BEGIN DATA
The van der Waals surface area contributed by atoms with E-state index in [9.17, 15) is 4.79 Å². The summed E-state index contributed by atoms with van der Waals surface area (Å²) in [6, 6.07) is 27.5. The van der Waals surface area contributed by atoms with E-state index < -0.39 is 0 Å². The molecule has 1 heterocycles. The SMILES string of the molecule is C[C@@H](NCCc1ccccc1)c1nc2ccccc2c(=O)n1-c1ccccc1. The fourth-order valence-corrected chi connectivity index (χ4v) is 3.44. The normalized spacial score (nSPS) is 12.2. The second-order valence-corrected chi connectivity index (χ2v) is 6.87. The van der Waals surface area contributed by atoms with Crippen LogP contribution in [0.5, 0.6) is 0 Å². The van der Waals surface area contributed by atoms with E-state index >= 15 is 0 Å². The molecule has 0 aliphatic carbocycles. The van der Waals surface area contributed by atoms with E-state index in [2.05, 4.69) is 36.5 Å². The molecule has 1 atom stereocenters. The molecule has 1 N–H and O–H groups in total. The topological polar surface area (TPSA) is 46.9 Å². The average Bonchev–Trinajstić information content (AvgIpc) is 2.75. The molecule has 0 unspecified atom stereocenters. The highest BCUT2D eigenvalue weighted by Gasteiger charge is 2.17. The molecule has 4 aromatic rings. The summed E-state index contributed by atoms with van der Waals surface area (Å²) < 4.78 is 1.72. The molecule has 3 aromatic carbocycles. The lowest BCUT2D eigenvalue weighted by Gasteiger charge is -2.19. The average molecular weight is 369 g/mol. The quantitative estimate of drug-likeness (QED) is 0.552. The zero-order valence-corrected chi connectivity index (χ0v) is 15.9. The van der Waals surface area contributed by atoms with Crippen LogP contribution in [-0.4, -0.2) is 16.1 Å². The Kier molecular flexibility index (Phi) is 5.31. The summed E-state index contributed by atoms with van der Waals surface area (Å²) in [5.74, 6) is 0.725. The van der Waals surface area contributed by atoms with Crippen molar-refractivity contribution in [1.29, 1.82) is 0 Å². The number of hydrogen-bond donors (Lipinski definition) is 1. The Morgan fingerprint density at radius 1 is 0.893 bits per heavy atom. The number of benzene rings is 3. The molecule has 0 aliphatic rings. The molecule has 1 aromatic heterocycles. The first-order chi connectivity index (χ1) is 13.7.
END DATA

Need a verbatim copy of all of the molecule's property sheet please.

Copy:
The van der Waals surface area contributed by atoms with E-state index in [9.17, 15) is 4.79 Å². The summed E-state index contributed by atoms with van der Waals surface area (Å²) in [6, 6.07) is 27.5. The van der Waals surface area contributed by atoms with E-state index < -0.39 is 0 Å². The molecule has 1 heterocycles. The SMILES string of the molecule is C[C@@H](NCCc1ccccc1)c1nc2ccccc2c(=O)n1-c1ccccc1. The fourth-order valence-corrected chi connectivity index (χ4v) is 3.44. The normalized spacial score (nSPS) is 12.2. The second-order valence-corrected chi connectivity index (χ2v) is 6.87. The van der Waals surface area contributed by atoms with Crippen LogP contribution in [0.5, 0.6) is 0 Å². The van der Waals surface area contributed by atoms with E-state index >= 15 is 0 Å². The molecule has 0 aliphatic carbocycles. The van der Waals surface area contributed by atoms with E-state index in [2.05, 4.69) is 36.5 Å². The molecule has 1 atom stereocenters. The molecule has 1 N–H and O–H groups in total. The topological polar surface area (TPSA) is 46.9 Å². The average Bonchev–Trinajstić information content (AvgIpc) is 2.75. The molecule has 0 unspecified atom stereocenters. The highest BCUT2D eigenvalue weighted by Gasteiger charge is 2.17. The molecule has 4 aromatic rings. The summed E-state index contributed by atoms with van der Waals surface area (Å²) < 4.78 is 1.72. The molecule has 3 aromatic carbocycles. The lowest BCUT2D eigenvalue weighted by Gasteiger charge is -2.19. The average molecular weight is 369 g/mol. The quantitative estimate of drug-likeness (QED) is 0.552. The zero-order valence-corrected chi connectivity index (χ0v) is 15.9. The van der Waals surface area contributed by atoms with Crippen LogP contribution in [-0.4, -0.2) is 16.1 Å². The Kier molecular flexibility index (Phi) is 5.31. The summed E-state index contributed by atoms with van der Waals surface area (Å²) in [5.74, 6) is 0.725. The van der Waals surface area contributed by atoms with Crippen molar-refractivity contribution in [1.29, 1.82) is 0 Å². The number of hydrogen-bond donors (Lipinski definition) is 1. The Morgan fingerprint density at radius 1 is 0.893 bits per heavy atom. The number of benzene rings is 3. The molecule has 0 aliphatic rings. The molecule has 1 aromatic heterocycles. The first-order chi connectivity index (χ1) is 13.7.